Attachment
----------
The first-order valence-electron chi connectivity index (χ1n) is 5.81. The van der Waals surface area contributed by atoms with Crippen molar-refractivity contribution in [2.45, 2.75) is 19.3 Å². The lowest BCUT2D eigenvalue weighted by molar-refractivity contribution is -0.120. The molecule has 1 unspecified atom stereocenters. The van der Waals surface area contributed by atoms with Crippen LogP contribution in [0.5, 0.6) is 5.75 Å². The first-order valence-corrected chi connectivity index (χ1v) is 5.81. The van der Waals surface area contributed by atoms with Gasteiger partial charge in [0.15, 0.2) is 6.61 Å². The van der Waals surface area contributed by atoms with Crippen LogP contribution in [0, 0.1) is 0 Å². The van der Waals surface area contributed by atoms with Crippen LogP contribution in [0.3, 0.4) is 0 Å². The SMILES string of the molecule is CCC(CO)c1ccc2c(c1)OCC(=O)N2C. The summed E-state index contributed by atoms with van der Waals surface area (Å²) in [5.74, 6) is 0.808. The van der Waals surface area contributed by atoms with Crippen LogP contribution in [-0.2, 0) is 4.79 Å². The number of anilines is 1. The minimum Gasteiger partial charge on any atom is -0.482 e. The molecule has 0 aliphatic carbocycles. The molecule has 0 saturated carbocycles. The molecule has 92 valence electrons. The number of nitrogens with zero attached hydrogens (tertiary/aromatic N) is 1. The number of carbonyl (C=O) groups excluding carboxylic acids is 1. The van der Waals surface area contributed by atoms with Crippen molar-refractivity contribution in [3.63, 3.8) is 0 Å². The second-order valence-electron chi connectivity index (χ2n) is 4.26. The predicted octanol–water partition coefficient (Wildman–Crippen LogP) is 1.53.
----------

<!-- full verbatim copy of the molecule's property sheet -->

The first-order valence-electron chi connectivity index (χ1n) is 5.81. The van der Waals surface area contributed by atoms with Crippen molar-refractivity contribution in [2.45, 2.75) is 19.3 Å². The lowest BCUT2D eigenvalue weighted by molar-refractivity contribution is -0.120. The molecule has 1 unspecified atom stereocenters. The van der Waals surface area contributed by atoms with Crippen LogP contribution in [0.5, 0.6) is 5.75 Å². The first-order valence-corrected chi connectivity index (χ1v) is 5.81. The van der Waals surface area contributed by atoms with Gasteiger partial charge in [0.15, 0.2) is 6.61 Å². The van der Waals surface area contributed by atoms with Crippen LogP contribution in [0, 0.1) is 0 Å². The van der Waals surface area contributed by atoms with Crippen LogP contribution in [0.3, 0.4) is 0 Å². The SMILES string of the molecule is CCC(CO)c1ccc2c(c1)OCC(=O)N2C. The summed E-state index contributed by atoms with van der Waals surface area (Å²) in [5.74, 6) is 0.808. The van der Waals surface area contributed by atoms with Crippen LogP contribution in [-0.2, 0) is 4.79 Å². The number of anilines is 1. The minimum Gasteiger partial charge on any atom is -0.482 e. The molecule has 0 aliphatic carbocycles. The molecule has 0 saturated carbocycles. The molecule has 92 valence electrons. The number of nitrogens with zero attached hydrogens (tertiary/aromatic N) is 1. The number of carbonyl (C=O) groups excluding carboxylic acids is 1. The van der Waals surface area contributed by atoms with Crippen molar-refractivity contribution in [3.63, 3.8) is 0 Å². The second-order valence-electron chi connectivity index (χ2n) is 4.26. The predicted octanol–water partition coefficient (Wildman–Crippen LogP) is 1.53.